Vincent van Gogh - Field with Poppies 1890

Field with Poppies 1890
Field with Poppies
Oil on canvas 73.0 x 91.5 cm. Auvers-sur-Oise: June, 1890
The Hague: Haags Gemeentemuseum

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The Letters of Vincent van Gogh

Theo van Gogh to Vincent van Gogh. Paris, Wednesday, 19 March 1890.
My dear Vincent,
We were really pleased to receive your last letter, but we’re sorry from the bottom of our hearts that you can’t give us better news. You’ll need an enormous amount of patience to overcome the trouble your condition must cause you. However, there’s a tendency to improvement, which we must begin by being extremely glad about. The cold weather always has an influence on you, and so it’s possible that milder weather will cure you entirely, let’s hope so, and don’t tire yourself out too much.
How pleased I would have been if you’d been there at the Independents’ exhibition. It was the day of the private viewing when Carnot came. I was there with Jo. Your paintings are well placed and look very well. Many people came up to ask me to give you their compliments. Gauguin said that your paintings are the key to the exhibition. He suggests an exchange of one of his canvases for the one of the Alpilles. I told him that I didn’t think you’d have any objection, on the contrary that it would please you that he likes your painting. I also like it very much, that painting, and it looks admirably well in the exhibition.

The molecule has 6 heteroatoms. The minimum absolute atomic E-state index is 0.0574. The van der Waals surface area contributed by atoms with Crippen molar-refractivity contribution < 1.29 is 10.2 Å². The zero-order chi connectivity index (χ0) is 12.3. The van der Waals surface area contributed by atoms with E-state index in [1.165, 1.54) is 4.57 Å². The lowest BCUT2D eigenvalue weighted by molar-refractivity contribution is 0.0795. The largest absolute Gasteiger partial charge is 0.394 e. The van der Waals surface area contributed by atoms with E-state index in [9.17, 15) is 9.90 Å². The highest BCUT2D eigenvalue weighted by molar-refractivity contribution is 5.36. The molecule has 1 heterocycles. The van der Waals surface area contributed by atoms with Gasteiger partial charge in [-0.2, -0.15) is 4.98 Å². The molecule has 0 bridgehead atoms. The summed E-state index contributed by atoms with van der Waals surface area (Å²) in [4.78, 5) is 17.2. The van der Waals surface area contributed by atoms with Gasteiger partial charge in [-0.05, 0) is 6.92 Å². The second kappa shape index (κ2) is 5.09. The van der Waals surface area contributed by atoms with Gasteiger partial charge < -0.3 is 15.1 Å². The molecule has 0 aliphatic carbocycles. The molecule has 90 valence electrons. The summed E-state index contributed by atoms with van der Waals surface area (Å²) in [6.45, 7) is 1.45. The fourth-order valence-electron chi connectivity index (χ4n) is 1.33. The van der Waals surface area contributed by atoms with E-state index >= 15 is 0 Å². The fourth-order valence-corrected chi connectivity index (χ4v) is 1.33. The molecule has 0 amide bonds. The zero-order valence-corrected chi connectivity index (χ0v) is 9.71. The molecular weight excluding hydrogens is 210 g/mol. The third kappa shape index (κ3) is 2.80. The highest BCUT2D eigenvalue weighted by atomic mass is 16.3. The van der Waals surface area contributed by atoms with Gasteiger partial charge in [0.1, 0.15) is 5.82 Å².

Seurat exhibited a most curious painting there, searching to express things through the direction of the line. Certainly he expresses movement, but it has a most curious appearance and not very generous as regards ideas. Guillaumin is exhibiting several things, some very good ones among them, De Lautrec has an excellent portrait of a woman at the piano, and a large painting which holds its own very well. There’s a great distinction in it, despite the risqué subject. In general it’s noticeable that the public is beginning to be more and more interested in the young Impressionists, there are at least a certain number of art lovers who are beginning to buy them. The Pissarro exhibition is over, lots of people came, and 5 were sold. For the moment that’s all we were hoping for. Next Sunday Bernard and Aurier are to come and see your latest canvases. Bernard has been a bit ill but is feeling better. Enclosed with this you’ll find a letter from Aurier. He’s to come shortly to see the Gauguins and do an article on him. I’ve received the money for your painting from Brussels, and Maus writes to me: ‘When you have an opportunity please tell your brother that I was very happy that he participated in the Salon of Les Vingt where, in the melée of discussions, he found lively artistic sympathies’. Do you want me to send you the money? I’m holding it for you for whenever you want it. I hope, my dear brother, that you can soon give us more satisfactory news of your health. You’d feel happier if you saw your little godson. Try to find out from Dr Peyron if he sees no danger in your coming to Paris when you’ve recovered from this crisis. Jo sends you her warm regards, and joins with me in sending best wishes for your speedy recovery.
Good handshake.